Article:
An interesting debate regarding whether The Cyberwar has been greatly exaggerated, featuring Bruce Schneier and Admiral Mike McConnell. Intelligence Squared's poll gives the debate to McConnell and Zittrain, but it's likely tainted by ye olde selection bias.


Smallthought to Twitter

Smallthought Systems has been acquired by Twitter. I met Avi Bryant very briefly (doubt he remembers little old me) at OSCON in 2006, and he struck me as one of the smartest developers I'd ever met. Good for him, and good for Twitter.

Because I can't resist

How to write like Malcolm Gladwell


Don't forget "inline" and "register"

The conventional wisdom these days is that compilers are, like the Great and Powerful Oz, all-knowing, all-powerful, and all-optimizing. Instead of foolishly trying to make your code faster, you, mere mortal developer, should simply choose good algorithms, use standard libraries, and specify "-O3" to gcc.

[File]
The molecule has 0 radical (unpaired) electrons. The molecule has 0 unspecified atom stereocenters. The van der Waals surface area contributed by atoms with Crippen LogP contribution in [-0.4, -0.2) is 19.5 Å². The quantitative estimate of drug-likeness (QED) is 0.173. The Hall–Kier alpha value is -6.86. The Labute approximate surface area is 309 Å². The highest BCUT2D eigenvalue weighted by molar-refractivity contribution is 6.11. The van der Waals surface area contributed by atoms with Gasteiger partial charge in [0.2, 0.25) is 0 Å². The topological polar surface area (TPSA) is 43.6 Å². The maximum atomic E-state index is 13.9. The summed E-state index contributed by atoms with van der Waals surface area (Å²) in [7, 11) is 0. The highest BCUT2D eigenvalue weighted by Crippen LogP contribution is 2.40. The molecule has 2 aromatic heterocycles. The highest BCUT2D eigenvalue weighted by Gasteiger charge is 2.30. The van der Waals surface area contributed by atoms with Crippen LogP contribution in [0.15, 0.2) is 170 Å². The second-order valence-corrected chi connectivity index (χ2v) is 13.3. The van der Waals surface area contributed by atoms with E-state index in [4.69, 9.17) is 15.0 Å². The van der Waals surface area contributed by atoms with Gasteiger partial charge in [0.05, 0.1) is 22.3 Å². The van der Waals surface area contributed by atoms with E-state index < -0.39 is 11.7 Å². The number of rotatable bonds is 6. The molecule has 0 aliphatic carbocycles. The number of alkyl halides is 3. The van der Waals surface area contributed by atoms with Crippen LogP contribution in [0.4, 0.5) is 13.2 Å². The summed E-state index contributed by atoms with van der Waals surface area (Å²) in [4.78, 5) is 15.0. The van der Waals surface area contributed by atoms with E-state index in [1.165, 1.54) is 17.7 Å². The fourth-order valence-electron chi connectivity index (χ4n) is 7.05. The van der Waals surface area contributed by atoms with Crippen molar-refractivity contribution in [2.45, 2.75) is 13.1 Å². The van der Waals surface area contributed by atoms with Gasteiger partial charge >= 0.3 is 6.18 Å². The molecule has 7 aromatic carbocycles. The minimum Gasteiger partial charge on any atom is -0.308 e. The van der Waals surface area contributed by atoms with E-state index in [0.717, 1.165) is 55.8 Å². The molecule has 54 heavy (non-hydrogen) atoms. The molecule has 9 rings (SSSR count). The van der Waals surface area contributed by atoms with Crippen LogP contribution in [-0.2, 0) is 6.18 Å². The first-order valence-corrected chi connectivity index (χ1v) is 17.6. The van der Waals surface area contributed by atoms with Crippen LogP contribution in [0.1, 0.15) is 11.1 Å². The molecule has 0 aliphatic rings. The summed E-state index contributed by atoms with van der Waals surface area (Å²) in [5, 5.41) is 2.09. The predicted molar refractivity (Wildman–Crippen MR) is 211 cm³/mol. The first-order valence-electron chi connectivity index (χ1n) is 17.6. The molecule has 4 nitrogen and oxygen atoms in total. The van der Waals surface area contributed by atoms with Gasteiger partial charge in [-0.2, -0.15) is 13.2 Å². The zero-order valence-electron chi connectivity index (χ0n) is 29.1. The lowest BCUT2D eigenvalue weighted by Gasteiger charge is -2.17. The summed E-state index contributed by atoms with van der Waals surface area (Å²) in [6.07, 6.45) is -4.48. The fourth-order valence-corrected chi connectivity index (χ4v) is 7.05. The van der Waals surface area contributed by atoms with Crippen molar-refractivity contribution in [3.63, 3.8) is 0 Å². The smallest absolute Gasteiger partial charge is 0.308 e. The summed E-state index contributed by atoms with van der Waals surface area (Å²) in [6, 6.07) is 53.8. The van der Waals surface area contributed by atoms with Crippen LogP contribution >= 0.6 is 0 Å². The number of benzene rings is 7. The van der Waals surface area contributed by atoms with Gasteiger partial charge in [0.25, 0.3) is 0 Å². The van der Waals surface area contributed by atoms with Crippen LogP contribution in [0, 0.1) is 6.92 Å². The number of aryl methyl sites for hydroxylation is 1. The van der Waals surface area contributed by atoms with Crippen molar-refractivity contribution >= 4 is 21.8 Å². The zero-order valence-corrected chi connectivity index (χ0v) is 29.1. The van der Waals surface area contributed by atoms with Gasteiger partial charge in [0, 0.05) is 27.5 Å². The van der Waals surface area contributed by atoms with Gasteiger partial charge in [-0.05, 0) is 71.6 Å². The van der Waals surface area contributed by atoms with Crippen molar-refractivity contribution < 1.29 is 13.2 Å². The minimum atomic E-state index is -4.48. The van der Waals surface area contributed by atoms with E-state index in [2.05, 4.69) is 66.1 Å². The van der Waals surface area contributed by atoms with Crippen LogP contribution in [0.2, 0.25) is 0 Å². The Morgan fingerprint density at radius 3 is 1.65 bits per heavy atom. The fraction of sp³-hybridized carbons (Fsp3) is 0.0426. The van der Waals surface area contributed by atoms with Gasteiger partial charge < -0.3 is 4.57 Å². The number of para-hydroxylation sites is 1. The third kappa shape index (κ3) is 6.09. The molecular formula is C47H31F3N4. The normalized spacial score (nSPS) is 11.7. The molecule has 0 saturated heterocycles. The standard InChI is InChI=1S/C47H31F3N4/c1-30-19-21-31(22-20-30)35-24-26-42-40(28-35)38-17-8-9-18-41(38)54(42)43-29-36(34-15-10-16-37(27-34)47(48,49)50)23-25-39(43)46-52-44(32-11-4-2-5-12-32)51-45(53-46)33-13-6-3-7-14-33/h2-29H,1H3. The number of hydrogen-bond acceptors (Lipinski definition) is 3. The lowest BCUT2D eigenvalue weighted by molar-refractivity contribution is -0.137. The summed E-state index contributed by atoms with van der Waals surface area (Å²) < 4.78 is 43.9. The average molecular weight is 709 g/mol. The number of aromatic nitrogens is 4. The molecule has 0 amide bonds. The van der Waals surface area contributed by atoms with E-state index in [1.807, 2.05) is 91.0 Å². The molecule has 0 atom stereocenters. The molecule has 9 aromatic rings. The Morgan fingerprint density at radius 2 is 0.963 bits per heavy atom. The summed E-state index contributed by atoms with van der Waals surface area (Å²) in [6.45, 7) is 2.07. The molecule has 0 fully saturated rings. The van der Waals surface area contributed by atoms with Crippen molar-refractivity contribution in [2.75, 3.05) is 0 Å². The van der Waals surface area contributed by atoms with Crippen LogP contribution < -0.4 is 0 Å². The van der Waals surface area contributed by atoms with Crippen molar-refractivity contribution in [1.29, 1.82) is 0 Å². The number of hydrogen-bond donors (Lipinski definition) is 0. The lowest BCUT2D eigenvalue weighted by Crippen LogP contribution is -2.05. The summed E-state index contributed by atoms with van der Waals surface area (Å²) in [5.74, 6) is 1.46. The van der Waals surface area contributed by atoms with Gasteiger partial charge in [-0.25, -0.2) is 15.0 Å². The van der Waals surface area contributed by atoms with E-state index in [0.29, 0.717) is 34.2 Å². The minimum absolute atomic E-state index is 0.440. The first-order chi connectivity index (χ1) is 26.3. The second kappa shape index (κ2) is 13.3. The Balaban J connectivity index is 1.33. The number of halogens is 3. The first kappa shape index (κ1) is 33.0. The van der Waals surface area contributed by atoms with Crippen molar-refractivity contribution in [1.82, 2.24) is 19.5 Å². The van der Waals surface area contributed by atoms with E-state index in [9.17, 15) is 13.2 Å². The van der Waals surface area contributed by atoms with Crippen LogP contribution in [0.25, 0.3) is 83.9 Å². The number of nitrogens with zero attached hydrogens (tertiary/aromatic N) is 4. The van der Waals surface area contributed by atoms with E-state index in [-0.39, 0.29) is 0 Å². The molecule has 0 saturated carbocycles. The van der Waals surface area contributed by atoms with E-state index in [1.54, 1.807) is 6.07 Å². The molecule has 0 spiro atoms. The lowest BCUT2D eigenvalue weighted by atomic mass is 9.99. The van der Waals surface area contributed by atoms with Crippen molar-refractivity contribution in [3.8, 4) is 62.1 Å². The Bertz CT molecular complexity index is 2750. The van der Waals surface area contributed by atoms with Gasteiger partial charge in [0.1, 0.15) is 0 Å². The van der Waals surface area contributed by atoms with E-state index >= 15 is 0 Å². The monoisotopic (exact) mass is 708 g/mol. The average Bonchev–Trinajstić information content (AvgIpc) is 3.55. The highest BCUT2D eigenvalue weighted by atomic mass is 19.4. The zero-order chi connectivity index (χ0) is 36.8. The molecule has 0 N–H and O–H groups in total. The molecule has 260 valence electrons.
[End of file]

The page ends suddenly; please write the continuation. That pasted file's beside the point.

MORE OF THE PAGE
The other day, on a lark, I decided to declare one of my functions "inline", since it was used in an inner loop of my main routine, and I also prefixed some of its local variables with the "register" keyword (I made these edits separately, so I could see whether either made a difference). My thought was, well, the compiler's probably chopping this code up six ways past Sunday, but, what the hell?, can't hurt to try. In return for the 5 minutes of time I spent doing this (including compiling and testing), I received a 20% performance improvement.

I'd already been specifying "-O3". I'd removed all the heap allocations. The code was fast enough that Shark couldn't find any obvious hot-spots. 20%.

So, after you write well-factored code, and choose good algorithms, and use profiling to find the hot-spots, and wonder where the next improvement will come from... remember your friends, "inline" and "register" and take 5 minutes to see whether they improve things for you.